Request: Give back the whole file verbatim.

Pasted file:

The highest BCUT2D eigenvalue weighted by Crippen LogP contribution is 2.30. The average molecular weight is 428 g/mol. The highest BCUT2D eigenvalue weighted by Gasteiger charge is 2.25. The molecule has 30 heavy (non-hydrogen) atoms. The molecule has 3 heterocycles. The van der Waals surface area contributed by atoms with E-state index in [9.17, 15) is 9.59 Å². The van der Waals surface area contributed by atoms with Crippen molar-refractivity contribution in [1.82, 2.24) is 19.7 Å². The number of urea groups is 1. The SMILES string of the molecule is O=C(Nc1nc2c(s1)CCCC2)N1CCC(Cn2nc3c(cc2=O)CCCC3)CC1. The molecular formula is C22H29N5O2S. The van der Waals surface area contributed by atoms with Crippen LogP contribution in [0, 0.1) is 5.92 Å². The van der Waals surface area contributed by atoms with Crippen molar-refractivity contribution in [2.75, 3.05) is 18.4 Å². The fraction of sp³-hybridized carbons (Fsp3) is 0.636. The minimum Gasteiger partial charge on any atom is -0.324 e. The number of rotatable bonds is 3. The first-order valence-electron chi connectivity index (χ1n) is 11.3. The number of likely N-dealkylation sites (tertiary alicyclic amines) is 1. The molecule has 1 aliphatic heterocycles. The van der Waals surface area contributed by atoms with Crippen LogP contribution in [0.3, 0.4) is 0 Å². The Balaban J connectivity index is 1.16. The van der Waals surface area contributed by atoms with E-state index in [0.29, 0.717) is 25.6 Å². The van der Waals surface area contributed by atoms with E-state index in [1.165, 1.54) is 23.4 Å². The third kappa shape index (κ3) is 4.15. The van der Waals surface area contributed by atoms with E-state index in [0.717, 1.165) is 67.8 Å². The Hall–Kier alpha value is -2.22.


The highest BCUT2D eigenvalue weighted by Crippen LogP contribution is 2.30. The average molecular weight is 428 g/mol. The highest BCUT2D eigenvalue weighted by Gasteiger charge is 2.25. The molecule has 30 heavy (non-hydrogen) atoms. The molecule has 3 heterocycles. The van der Waals surface area contributed by atoms with E-state index in [9.17, 15) is 9.59 Å². The van der Waals surface area contributed by atoms with Crippen molar-refractivity contribution in [1.82, 2.24) is 19.7 Å². The number of urea groups is 1. The SMILES string of the molecule is O=C(Nc1nc2c(s1)CCCC2)N1CCC(Cn2nc3c(cc2=O)CCCC3)CC1. The molecular formula is C22H29N5O2S. The van der Waals surface area contributed by atoms with Crippen LogP contribution in [0, 0.1) is 5.92 Å². The van der Waals surface area contributed by atoms with Crippen molar-refractivity contribution in [2.75, 3.05) is 18.4 Å². The fraction of sp³-hybridized carbons (Fsp3) is 0.636. The minimum Gasteiger partial charge on any atom is -0.324 e. The number of rotatable bonds is 3. The first-order valence-electron chi connectivity index (χ1n) is 11.3. The number of likely N-dealkylation sites (tertiary alicyclic amines) is 1. The molecule has 1 aliphatic heterocycles. The van der Waals surface area contributed by atoms with Crippen LogP contribution in [0.3, 0.4) is 0 Å². The Balaban J connectivity index is 1.16. The van der Waals surface area contributed by atoms with E-state index in [0.29, 0.717) is 25.6 Å². The van der Waals surface area contributed by atoms with E-state index in [1.165, 1.54) is 23.4 Å². The third kappa shape index (κ3) is 4.15. The van der Waals surface area contributed by atoms with E-state index in [0.717, 1.165) is 67.8 Å². The Hall–Kier alpha value is -2.22.